Wednesday, July 7, 2021

Meroitic Period and retainer sacrifice in ancient Nubia

Meroë in ancient Nubia, superseded Napata as the capital of the Kingdom of Kush under King Aspelta in about 591 BCE. Meroe's wealth was centered around a strong iron industry, as well as international trade in jewelry, pottery and textiles involving India and China. Meroitic metal workers engaged in both iron and Nubia's longstanding gold production were considered among the best in the world. The kingdom thrived until the 4th century CE and numerous kings and queens were buried in Meroë's royal cemeteries. 

The remains of Meroë were rediscovered by a French mineralogist Frédéric Cailliaud who published an illustrated folio in 1821. The first formal expedition led by Giuseppe Ferlini was launched in 1834. Ferlini primarily recovered mostly jewelry items which are now in the collections of museums in Berlin and Munich.  Then in 1844, C.R. Lepsius examined the ruins and produced plans and sketches of the site. These inspired E. A. Wallis Budge to lead an expedition to Meroë in 1902 and 1905. His finds were transferred to the British Museum. This was followed by excavations led by John Garstang of the University of Liverpool in 1910.

In 1931, British Egyptologist Walter Bryan Emery excavated the Ballana cemetery in Lower Nubia and uncovered 122 tombs dating from 350 to 600 CE.  In addition to objects of Nubian origin, there were many objects imported from Byzantine Egypt and other trading centers around the Mediterranean. His team found  royal crowns, horses, and servants buried with their masters.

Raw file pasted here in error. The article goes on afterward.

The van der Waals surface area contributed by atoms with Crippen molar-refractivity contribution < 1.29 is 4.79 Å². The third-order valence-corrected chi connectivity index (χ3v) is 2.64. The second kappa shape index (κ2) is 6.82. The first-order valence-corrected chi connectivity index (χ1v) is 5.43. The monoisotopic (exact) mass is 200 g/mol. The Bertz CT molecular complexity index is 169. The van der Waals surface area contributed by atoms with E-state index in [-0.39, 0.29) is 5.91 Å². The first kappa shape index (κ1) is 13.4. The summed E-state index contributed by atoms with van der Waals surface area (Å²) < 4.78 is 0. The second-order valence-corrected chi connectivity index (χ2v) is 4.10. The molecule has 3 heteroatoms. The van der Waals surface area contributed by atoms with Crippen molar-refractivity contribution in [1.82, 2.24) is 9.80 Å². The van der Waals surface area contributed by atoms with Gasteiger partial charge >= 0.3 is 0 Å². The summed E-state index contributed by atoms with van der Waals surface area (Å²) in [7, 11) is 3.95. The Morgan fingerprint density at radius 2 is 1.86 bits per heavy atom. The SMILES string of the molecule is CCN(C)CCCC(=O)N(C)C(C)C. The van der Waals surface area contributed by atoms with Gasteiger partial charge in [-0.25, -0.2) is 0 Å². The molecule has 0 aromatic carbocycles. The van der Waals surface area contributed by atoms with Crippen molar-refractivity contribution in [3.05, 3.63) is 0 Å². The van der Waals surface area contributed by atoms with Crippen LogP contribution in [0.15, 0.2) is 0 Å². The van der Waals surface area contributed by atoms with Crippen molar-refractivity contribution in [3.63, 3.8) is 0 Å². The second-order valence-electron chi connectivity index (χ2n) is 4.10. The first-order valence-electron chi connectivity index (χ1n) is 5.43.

One of the most lavish burials was found in tomb 118 which consisted of a main burial chamber and two storage rooms.  Fortunately, the tomb's roof had collapsed so was apparently overlooked by looters. The body of the person buried there was found on a bier. It was most likely that of a king. Upon his head was found a crown. Under the bier, were the remains of a large wooden gaming board, weapons and an iron folding chair. There were also skeletons of a young male servant and a cow. In the two storerooms, more skeletons of servants, as well as pottery and several bronze lamps were discovered.

Human sacrifice was a longstanding tradition of Nubian civilization.  During the Classic Kerma Period (1700–1550 BCE), funerary monuments of Kerman kings could be up to one hundred meters long and included hundreds of sacrificed individuals.  One of the largest Kerma burials contained the remains of 322 individuals, most them female.  Archaeologist George Reisner speculated that the women could have been members of the royal harem.

The practice of retainer sacrifice appears to have abated while Nubia was under the rule of Egypt during the New Kingdom period and the reign of the 25th dynasty during the Third Intermediate Period.  But the sacrifice of retainers was revived when the royal cemetery was moved south to Meroë during the reign of Arkamaniqo (270-260 BCE).  At least 16 royal tombs including those of five kings, a queen, a prince, and eight of unknown status dating to as late as the 1st century BCE contained human sacrificial victims. I hope none of them were members of Gaius Petronius' retaliatory force!

Image: Nubian royal crown from the royal cemetery at Ballana Tomb 118 courtesy of Wikimedia Commons contributor John Campana (digitally enhanced)

If you enjoyed this post, never miss out on future posts by following me by email!

No comments: